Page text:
By Katy Yoder

Elysia Kiyija is enjoying her role as Program Director for Big Brothers Big Sisters of Central Oregon (BBBS). She started with BBBS in 2015 as an Enrollment and Match Specialist. In her new position, she’s found and cultivated partnerships with a variety of like-minded organizations like TRACEs. 

“We started to get interested in TRACEs three years ago because ACEs (Adverse Childhood Experiences) play such a big part in the people and relationships we foster,” said Kiyija. 

Even with an in-depth intake process, BBBS staff didn’t feel qualified to do the ACEs test. But their confidence shifted when the focus on ACEs changed from measuring adversity to measuring resilience. They joined more than 20 other TRACEs partners who are using a survey called the Child and Youth Resilience Measure (CYRM) or Adult Resilience Measure (ARM) to track individual, relational and community resilience.  

“When the conversation about resilience came out, we saw it as a unique opportunity to have an impact,” said Kiyija. 

 Collaborating with Meah Cukrov, TRACEs’ Project Coordinator, has been incredibly helpful for BBBS in understanding the results of the CYRM data and focusing on ways to recognize, understand and overcome ACEs through this more positive and approachable way to look at trauma. 

 “Meah created an Excel spreadsheet to record CYRM answers and the resulting calculations,” said Kiyija. “We’re able to put the child’s score in the spreadsheet and it pops up with the areas of highest need for resilience building.”

To help, she and Cukrov created an assessment tool called The Resilience Building Toolkit. Now they use it with all their big brothers and big sisters to help them support their “littles.” The resilience data even helps the organizations create more alignment between “bigs” and “littles” to really help the youth in the program gain support exactly where they need it. 

“Our entire staff is excited about resilience,” she said. “Every kid that comes in is interviewed, and they fill out the CYRM. Goals for the match are based on results from the resilience quiz. It feels so strength-based when you’re focused on resilience.”

To make resilience goals easier for staff and matches to understand, Kiyija and her staff created a picture to illustrate it.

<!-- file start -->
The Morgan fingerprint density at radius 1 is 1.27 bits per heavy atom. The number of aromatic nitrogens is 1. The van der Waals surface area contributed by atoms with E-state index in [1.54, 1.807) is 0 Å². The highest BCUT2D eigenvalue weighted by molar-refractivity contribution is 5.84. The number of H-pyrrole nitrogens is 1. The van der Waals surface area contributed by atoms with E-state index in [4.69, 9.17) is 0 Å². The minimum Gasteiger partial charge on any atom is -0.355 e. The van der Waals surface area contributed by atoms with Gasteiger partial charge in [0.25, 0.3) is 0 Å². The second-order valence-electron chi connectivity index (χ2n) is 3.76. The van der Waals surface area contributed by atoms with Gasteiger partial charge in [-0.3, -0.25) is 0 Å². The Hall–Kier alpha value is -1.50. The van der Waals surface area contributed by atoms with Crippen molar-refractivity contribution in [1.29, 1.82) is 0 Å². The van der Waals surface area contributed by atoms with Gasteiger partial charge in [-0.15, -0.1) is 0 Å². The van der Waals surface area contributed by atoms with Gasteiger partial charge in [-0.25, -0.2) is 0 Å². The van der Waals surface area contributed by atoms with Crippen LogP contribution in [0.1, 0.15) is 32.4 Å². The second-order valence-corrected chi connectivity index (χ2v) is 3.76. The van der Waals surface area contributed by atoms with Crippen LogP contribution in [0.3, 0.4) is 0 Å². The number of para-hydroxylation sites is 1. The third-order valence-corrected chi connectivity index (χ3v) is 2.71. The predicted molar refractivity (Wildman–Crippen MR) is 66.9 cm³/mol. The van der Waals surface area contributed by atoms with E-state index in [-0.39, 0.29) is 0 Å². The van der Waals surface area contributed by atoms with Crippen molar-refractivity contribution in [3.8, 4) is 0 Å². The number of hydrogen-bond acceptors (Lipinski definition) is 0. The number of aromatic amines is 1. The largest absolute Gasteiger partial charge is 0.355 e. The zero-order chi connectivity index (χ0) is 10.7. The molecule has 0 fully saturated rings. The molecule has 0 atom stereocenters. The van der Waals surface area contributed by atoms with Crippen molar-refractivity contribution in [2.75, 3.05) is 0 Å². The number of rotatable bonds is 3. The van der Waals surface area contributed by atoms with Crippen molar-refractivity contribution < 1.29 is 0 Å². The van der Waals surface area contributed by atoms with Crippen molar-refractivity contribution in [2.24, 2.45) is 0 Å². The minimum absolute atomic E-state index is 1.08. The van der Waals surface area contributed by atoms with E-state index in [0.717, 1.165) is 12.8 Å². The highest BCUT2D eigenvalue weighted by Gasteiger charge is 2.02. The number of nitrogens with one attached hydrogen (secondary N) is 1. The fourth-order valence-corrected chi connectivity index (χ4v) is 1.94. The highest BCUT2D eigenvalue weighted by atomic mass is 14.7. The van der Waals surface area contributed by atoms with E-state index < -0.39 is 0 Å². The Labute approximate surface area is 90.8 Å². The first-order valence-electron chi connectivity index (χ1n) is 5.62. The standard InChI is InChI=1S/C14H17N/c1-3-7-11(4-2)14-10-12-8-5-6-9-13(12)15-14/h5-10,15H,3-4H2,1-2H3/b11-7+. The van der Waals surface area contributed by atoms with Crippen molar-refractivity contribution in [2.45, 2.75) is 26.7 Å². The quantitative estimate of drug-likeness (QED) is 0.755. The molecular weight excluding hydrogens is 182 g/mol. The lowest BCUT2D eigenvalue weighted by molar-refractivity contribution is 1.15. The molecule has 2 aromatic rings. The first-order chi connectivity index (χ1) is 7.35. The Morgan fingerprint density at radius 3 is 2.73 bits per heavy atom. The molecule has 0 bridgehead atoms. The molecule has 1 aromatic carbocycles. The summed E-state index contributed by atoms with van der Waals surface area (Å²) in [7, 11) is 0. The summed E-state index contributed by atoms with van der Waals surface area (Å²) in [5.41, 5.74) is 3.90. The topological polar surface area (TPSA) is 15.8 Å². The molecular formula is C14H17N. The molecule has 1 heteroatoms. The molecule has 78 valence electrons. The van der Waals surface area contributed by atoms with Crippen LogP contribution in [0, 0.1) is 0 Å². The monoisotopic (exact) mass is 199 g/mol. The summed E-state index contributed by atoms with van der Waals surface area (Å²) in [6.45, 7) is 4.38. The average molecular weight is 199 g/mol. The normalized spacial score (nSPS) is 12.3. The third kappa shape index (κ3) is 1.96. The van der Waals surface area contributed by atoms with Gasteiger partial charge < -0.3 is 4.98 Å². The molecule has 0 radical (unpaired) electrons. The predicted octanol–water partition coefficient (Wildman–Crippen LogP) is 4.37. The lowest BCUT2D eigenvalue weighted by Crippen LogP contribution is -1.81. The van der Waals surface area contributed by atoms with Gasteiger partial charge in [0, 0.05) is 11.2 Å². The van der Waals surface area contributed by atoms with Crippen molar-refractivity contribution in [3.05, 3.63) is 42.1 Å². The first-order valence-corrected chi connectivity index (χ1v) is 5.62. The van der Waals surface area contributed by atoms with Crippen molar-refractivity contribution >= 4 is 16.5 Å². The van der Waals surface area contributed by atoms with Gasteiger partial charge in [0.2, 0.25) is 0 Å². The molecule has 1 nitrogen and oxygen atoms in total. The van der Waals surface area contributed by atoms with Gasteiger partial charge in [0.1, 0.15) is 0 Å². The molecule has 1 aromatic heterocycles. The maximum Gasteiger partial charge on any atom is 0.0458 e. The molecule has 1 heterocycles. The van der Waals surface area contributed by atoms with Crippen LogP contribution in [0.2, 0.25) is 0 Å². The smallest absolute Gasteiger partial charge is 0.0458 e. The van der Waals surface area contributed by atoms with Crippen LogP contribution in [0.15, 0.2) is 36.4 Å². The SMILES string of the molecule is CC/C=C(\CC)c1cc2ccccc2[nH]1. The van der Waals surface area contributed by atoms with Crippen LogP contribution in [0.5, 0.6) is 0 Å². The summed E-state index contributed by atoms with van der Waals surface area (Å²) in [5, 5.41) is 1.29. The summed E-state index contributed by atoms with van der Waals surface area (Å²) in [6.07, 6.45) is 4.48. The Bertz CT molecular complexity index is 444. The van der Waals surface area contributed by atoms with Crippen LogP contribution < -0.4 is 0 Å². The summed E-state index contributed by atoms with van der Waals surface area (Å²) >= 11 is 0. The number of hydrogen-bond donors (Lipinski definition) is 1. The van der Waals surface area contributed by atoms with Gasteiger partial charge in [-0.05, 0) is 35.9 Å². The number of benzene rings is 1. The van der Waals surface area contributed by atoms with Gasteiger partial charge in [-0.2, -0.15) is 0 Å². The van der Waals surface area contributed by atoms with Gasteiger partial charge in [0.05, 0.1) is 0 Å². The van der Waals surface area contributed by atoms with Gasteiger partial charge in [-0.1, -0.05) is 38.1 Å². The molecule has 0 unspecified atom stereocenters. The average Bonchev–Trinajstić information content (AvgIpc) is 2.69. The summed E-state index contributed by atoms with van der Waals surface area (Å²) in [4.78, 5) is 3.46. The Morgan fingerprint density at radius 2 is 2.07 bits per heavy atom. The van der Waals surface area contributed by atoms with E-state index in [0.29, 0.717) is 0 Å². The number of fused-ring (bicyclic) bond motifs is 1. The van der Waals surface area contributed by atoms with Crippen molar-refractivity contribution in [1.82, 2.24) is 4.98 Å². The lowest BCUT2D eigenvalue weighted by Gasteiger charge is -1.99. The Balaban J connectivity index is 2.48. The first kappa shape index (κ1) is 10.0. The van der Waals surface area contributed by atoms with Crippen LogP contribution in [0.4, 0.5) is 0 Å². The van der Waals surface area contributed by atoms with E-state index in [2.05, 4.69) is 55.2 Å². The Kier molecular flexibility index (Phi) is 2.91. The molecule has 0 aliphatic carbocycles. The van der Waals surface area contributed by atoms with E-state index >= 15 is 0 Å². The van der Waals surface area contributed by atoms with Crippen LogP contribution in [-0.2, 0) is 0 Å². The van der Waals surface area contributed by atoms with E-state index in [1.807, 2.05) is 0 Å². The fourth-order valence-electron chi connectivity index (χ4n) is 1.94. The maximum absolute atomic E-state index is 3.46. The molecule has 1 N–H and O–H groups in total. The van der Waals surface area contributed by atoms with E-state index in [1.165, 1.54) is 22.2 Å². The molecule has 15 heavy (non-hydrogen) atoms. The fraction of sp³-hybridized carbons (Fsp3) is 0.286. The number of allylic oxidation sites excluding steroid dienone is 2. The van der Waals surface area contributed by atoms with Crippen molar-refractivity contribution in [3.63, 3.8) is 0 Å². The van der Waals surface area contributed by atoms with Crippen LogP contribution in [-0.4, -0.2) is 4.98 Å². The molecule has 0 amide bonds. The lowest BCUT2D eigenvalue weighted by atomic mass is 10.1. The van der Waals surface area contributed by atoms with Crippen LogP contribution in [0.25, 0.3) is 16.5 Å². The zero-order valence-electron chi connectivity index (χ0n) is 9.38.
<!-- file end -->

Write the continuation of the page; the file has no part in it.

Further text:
“Imagine an umbrella of resilience that acts as a shelter. ACEs are going to happen or have happened,” explained Kiyija. “We can’t make the ACEs go away, but for the time the kids are with us, we can help them build an umbrella that serves their unique experience. We work closely with staff, mentors and parents, so when they’re not matched anymore, they still have that umbrella when they go out in the world. Since we have these kids for such a short amount of time, when they leave us, it’s so nice to know we’ve built something with them that is lifelong.”  

Here’s how it works: with mentoring in mind, the CYRM/ARM forms look at the youth and mentor’s answers, which help staff decide on action items from the list in the individual score. 

The categories in the Resilience Building Toolkit include an individual score, a relational score and a contextual/community score. The scores from the toolkit then help mentors focus on areas of concern to find action items that can mitigate them. Action items might be getting the youth involved in extracurricular activities, helping them make a safety plan with their siblings or finding a volunteer activity they’re interested in. Depending on the areas of concern, these kinds of actions can all enhance the relationship with their big brother or big sister and bring healing and growth in that area.

“The mentors gained so much from understanding ACEs. Especially the men,” said Kiyija. “They’re not always so keen on just building a friendship. It’s really helped us keep the mentors engaged and focused on resilience-related goals that are concrete. They see that they’re building something. It’s a different way of looking at mentoring than we’ve done in the past.”

She has a wealth of practical examples to share, but one in particular stands out. 

“A kid in our program has a very difficult life. He has two mentors known as a couple’s match. They spent the first three months building a relationship of trust and friendship. Once that developed, we brought in the Toolkit and his score showed he would benefit from teaching his mentors something. So he’s teaching them how to crotchet,” explained Kiyija. “It’s been so empowering for him and has bolstered his own resilience. He realized he could teach adults… and they don’t know everything!” 

The benefits of cultivating resilience touch everyone, not just the youth and their matches. For instance, 80 percent of social services staff often have a higher ACEs score. As they focus on cultivating resilience, staff members often realize how different their own young lives could have been with a more supportive community and key relationships. Some reflect that during times when they were experiencing trauma, they would have been so much better off if they’d had the resources to know how to reach out and find help during those rainy days. 

“It’s so much more hopeful now,” Kiyija said. “Resilience is a common goal for all the staff. It’s more concrete and less abstract. It’s something we’re trying to move a mark on every day. It’s given everybody renewed passion. A lot of our staff has been here for years and it’s always nice when we can see a new side of it.” 

The Resilience Building Toolkit has proven to be such a helpful tool to serve children and their mentors that Big Brothers Big Sisters has made it available to other organizations, too. 

“Hopefully it gives other organizations a place to start and an example they can use to make their own. We know the worksheet will change as our mentors and their ‘littles’ come up with ideas of ways to build resilience. It’s a living document,” she said. “We help everyone build their own unique umbrellas.”